The Sanctions and Anti-Money Laundering Bill began its report stage in the Lords on 15 January, offering further opportunity to examine the bill and make changes.

The United Kingdom currently implements sanctions under European law. The Sanctions and Anti-Money Laundering Bill would allow create powers for the government to make regulations to impose sanctions.

During the reports stage, members discussed a range of subjects, including financial sanctions, court reviews of decisions on sanctions, and licences for government funded humanitarian programmes.

Two votes on proposed amendments to the bill took place. First, members considered an amendment that would increase the considerations for ministers making sanction regulations to include:

promoting the resolution of armed conflicts or the protection of civilians in conflict zones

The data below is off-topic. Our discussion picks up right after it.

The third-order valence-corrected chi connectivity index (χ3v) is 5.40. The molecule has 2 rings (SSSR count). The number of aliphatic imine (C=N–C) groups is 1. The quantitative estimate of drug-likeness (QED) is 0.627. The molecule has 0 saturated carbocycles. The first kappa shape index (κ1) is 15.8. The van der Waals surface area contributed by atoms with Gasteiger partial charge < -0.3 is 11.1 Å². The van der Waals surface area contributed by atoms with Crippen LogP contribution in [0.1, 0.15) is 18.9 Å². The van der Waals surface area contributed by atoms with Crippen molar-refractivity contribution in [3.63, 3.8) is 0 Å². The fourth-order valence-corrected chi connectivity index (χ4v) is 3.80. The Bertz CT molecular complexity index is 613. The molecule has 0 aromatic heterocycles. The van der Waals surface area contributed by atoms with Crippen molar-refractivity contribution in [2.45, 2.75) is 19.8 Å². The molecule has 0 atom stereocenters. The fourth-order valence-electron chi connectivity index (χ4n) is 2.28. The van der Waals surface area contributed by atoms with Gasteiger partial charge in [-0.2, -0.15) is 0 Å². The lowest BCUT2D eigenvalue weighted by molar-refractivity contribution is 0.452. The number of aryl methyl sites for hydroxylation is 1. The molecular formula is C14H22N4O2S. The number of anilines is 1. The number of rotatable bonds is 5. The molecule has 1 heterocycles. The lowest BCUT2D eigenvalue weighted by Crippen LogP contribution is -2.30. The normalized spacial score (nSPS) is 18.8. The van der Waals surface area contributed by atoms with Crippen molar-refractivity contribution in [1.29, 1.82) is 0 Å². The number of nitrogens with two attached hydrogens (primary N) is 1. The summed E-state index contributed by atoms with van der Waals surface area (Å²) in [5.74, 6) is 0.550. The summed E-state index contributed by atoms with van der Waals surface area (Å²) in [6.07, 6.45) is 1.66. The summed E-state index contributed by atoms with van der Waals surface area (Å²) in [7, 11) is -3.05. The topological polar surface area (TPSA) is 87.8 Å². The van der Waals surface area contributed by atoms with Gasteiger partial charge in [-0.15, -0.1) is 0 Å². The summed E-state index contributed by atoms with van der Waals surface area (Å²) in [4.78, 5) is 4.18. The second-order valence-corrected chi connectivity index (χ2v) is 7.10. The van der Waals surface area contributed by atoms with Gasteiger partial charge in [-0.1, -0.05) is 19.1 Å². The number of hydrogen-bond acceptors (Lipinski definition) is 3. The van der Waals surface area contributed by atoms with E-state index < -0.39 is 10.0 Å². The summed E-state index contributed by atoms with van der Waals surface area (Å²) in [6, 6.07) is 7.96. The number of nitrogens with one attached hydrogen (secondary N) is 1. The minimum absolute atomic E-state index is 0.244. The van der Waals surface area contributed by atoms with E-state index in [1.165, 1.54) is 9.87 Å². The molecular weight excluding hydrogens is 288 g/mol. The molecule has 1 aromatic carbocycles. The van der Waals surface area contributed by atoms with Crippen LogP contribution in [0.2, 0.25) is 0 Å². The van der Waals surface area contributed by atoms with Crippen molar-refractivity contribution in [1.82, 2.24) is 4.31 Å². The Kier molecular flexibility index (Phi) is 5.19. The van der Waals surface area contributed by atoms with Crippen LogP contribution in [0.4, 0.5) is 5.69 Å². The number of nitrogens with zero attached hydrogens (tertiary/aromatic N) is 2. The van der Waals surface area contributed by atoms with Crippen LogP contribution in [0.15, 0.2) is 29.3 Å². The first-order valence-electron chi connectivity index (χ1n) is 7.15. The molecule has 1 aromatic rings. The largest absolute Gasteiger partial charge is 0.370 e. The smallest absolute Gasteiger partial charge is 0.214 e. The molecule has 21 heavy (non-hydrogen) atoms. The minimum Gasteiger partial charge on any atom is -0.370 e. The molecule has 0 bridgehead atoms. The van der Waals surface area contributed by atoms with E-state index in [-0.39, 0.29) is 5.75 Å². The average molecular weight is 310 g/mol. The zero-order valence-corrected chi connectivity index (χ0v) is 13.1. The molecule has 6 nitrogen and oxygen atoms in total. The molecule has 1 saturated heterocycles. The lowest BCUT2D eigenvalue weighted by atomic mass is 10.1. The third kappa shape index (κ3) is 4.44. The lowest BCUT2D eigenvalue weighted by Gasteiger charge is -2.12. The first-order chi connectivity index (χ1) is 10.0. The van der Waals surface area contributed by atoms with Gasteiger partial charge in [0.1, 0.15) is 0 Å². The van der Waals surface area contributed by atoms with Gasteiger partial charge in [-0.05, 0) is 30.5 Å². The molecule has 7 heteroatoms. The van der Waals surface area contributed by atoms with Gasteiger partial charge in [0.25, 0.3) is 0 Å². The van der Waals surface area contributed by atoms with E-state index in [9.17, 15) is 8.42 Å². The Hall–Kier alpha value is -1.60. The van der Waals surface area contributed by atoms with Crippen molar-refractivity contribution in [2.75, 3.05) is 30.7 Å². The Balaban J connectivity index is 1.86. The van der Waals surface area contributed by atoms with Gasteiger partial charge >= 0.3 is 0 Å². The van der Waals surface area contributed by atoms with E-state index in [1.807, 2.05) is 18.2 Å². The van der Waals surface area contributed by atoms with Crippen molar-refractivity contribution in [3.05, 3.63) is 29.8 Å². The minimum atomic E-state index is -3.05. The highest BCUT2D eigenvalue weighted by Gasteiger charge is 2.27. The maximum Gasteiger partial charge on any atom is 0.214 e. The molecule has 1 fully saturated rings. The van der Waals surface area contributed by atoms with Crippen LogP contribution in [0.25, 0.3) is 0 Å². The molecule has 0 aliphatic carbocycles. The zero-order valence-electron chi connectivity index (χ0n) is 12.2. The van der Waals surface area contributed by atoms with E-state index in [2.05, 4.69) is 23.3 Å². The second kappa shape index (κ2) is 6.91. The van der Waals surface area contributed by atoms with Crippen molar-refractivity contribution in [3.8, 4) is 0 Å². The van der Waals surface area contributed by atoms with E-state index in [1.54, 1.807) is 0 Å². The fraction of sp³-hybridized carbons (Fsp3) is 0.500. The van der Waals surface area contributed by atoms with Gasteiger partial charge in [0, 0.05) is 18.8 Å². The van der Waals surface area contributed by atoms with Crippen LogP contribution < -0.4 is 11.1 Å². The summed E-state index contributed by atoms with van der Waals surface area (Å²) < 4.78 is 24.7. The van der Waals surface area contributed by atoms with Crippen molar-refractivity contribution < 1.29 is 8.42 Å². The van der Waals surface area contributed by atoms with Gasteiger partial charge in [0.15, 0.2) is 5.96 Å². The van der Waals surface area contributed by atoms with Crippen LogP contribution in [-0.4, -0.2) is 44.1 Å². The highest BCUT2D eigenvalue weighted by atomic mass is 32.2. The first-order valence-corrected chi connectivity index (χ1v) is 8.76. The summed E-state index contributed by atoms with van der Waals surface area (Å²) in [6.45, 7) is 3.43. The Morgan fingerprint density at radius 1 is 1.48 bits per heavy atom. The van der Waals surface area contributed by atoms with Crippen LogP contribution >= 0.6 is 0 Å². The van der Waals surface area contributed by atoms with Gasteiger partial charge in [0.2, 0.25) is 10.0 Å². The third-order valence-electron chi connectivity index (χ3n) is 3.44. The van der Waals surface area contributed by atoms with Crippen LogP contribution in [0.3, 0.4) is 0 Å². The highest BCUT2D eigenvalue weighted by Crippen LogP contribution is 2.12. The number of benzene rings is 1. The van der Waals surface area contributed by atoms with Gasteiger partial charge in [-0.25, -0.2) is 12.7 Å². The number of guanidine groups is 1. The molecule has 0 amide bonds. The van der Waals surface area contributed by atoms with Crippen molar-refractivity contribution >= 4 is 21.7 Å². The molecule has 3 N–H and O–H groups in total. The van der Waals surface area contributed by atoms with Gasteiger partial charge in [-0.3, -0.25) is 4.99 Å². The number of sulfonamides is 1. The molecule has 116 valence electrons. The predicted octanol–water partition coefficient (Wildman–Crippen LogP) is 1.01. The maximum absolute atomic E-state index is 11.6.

promoting compliance with international humanitarian and human rights law

contributing to multilateral efforts to prevent the spread and use of weapons and materials of mass destruction

promoting respect for human rights, democracy, the rule of law and good governance

With 235 members in favour of this amendment, and 188 against, the amendment was made.

The next vote was to remove a paragraph in Clause 16 of the bill, which deals with the government’s power to enforce sanctions by replicating existing legal frameworks. The paragraph in question would have allowed for the use of secondary legislation to create new offences and guidelines on how such offences should be dealt with, in particular regard to defence and evidence. With 209 members voting in favour of removing the paragraph and 192 voting against, that amendment was also made.

The House of Lords meeting, the transcripts of Lords Hansard, and the voting results are accessible on the U.K. Parliament's home page, found here. A second day of report stage is scheduled for 17 January.